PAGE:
I was in a really dark place for a couple months. My childhood trauma, which I thought I had processed completely, suddenly arose again, causing me to become depressed. I couldn’t handle my dark past still haunting me, and my future seemed hopeless as a result. After weeks of therapy I finally feel able to let go of the past. Ever since these last few days, I can finally smile and be genuinely happy again. I enjoy being alive again.
The two texts below show my coping process. I wrote the first text before starting therapy, the second one was written right before my final session. The contrast between the two is remarkable. May this be a source of hope for anyone who is struggling emotionally and wondering what the point is, too. Because you are loved, you having a really difficult time is not a sign of weakness, and it does get better.
Smile. Even if you’ve lost all hope and those rose-coloured glasses of yours suddenly seem colourless, making the world appear gloomy and grey, smile. Because if the people around you saw you unhappy, they’d say the same thing: smile. Your unhappiness comes as an inconvenience to them, and you don’t want to be a bother to more people besides yourself, do you? So smile.
I’ve been trying to smile, I really have. These last few weeks, I have really done my best to put everyone around me at ease with my fake happiness, but it was just so exhausting. So exhausting that every last bit of energy I had left seems to have abandoned my body, that it has become extremely challenging to force myself out of bed in the late afternoon, that I’d rather burst out in tears than to forcefully lift the corners of my mouth, because the first option requires less effort. I’ve tried to understand why I have been feeling this way and every route my train of thought takes leads to the same person: the Bogeyman that plagued me my whole childhood. I genuinely thought that I had got rid of him and that I had moved on, but I have recently discovered that he has been watching me from a distance. Sometimes I feel his presence. When I see someone wandering the streets in a fashion typical of him, or when I’m at a party and his scent fills the room. I feel the impact he has left on me like a scar whenever I’m confronted with aggression or when I have to write my birth name, which is the same as his. At moments like these, I realise the Bogeyman will never leave me alone entirely, and I’ll just have to learn to live with that. I have always fought hard against him and so far I’ve won every battle. I just don’t know if I’ll survive the war, too.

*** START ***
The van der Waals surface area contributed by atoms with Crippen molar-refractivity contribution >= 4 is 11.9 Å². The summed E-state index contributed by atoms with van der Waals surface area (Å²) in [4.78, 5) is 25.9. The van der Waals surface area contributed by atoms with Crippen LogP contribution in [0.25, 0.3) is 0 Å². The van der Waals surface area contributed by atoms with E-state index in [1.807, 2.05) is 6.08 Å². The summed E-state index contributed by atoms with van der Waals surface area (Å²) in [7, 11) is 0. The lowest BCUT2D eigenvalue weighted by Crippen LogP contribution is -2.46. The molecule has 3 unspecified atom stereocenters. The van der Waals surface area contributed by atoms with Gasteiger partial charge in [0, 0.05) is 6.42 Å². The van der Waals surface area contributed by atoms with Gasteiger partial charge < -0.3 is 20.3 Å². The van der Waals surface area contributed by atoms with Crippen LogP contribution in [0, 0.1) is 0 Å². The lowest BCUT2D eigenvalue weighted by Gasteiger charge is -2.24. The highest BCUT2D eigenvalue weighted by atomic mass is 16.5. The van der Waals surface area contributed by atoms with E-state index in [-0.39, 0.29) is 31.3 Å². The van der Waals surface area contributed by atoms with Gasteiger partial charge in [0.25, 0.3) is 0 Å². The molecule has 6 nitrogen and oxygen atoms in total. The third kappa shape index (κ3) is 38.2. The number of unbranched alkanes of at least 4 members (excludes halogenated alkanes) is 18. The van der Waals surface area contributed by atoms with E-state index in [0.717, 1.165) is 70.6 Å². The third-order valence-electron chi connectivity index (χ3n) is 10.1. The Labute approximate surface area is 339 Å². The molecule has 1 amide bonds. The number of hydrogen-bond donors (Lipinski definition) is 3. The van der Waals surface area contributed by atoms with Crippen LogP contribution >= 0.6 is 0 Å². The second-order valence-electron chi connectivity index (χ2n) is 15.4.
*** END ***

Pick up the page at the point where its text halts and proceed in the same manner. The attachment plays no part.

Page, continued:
I have walked a fourth of my path of life now, so I still have a lot of ground to cover. The Bogeyman has given me a great deal of baggage to carry around. Since I’ve been used to hauling such a heavy backpack from a young age, my shoulders support quite a lot of weight. But even the strongest among us need someone to take over now and then. I’ve encountered a considerable number of people on my path. Some of them walk along with me for a while, others quickly go a different route. The wanderers choosing to accompany me are often oblivious to the amount of weight on my back. However, a few among them do notice the size of my backpack as well as the drops of sweat dripping from my forehead. If they’re willing to have it, I’ll get some things off my chest and give them a fraction of my baggage. But I have to be careful every time as to how much I can give to whom, because it’s quite impossible to estimate when someone is no longer willing to carry extra weight, and takes the first turn they see afterwards.